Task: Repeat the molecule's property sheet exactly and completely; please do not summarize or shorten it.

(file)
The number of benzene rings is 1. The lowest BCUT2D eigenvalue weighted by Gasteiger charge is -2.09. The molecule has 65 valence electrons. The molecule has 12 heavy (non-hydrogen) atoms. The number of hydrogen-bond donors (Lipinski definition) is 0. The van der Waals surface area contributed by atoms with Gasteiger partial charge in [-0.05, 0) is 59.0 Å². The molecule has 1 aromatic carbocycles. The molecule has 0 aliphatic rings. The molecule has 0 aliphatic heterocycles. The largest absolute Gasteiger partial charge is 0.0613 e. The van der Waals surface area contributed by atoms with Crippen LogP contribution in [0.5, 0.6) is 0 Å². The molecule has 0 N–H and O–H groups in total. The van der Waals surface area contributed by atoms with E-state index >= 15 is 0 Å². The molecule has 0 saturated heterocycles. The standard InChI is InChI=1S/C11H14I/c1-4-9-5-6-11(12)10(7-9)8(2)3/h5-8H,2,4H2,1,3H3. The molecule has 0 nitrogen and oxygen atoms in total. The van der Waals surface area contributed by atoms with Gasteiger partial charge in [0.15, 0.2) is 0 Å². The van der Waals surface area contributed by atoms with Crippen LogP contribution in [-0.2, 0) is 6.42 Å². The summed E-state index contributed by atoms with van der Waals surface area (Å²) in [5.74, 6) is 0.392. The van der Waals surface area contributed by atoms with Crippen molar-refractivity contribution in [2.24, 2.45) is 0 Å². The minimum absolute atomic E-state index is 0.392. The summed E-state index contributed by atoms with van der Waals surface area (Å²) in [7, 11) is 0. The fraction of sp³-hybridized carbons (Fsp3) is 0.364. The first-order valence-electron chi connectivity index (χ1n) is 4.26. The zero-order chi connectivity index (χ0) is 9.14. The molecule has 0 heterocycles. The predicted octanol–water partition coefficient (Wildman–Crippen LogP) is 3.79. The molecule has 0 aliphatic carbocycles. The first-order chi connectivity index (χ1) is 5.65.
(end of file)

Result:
The number of benzene rings is 1. The lowest BCUT2D eigenvalue weighted by Gasteiger charge is -2.09. The molecule has 65 valence electrons. The molecule has 12 heavy (non-hydrogen) atoms. The number of hydrogen-bond donors (Lipinski definition) is 0. The van der Waals surface area contributed by atoms with Gasteiger partial charge in [-0.05, 0) is 59.0 Å². The molecule has 1 aromatic carbocycles. The molecule has 0 aliphatic rings. The molecule has 0 aliphatic heterocycles. The largest absolute Gasteiger partial charge is 0.0613 e. The van der Waals surface area contributed by atoms with Crippen LogP contribution in [0.5, 0.6) is 0 Å². The molecule has 0 N–H and O–H groups in total. The van der Waals surface area contributed by atoms with E-state index >= 15 is 0 Å². The molecule has 0 saturated heterocycles. The standard InChI is InChI=1S/C11H14I/c1-4-9-5-6-11(12)10(7-9)8(2)3/h5-8H,2,4H2,1,3H3. The molecule has 0 nitrogen and oxygen atoms in total. The van der Waals surface area contributed by atoms with Gasteiger partial charge in [0.15, 0.2) is 0 Å². The van der Waals surface area contributed by atoms with Crippen LogP contribution in [-0.2, 0) is 6.42 Å². The summed E-state index contributed by atoms with van der Waals surface area (Å²) in [5.74, 6) is 0.392. The van der Waals surface area contributed by atoms with Crippen molar-refractivity contribution in [2.24, 2.45) is 0 Å². The minimum absolute atomic E-state index is 0.392. The summed E-state index contributed by atoms with van der Waals surface area (Å²) in [7, 11) is 0. The fraction of sp³-hybridized carbons (Fsp3) is 0.364. The first-order valence-electron chi connectivity index (χ1n) is 4.26. The zero-order chi connectivity index (χ0) is 9.14. The molecule has 0 heterocycles. The predicted octanol–water partition coefficient (Wildman–Crippen LogP) is 3.79. The molecule has 0 aliphatic carbocycles. The first-order chi connectivity index (χ1) is 5.65.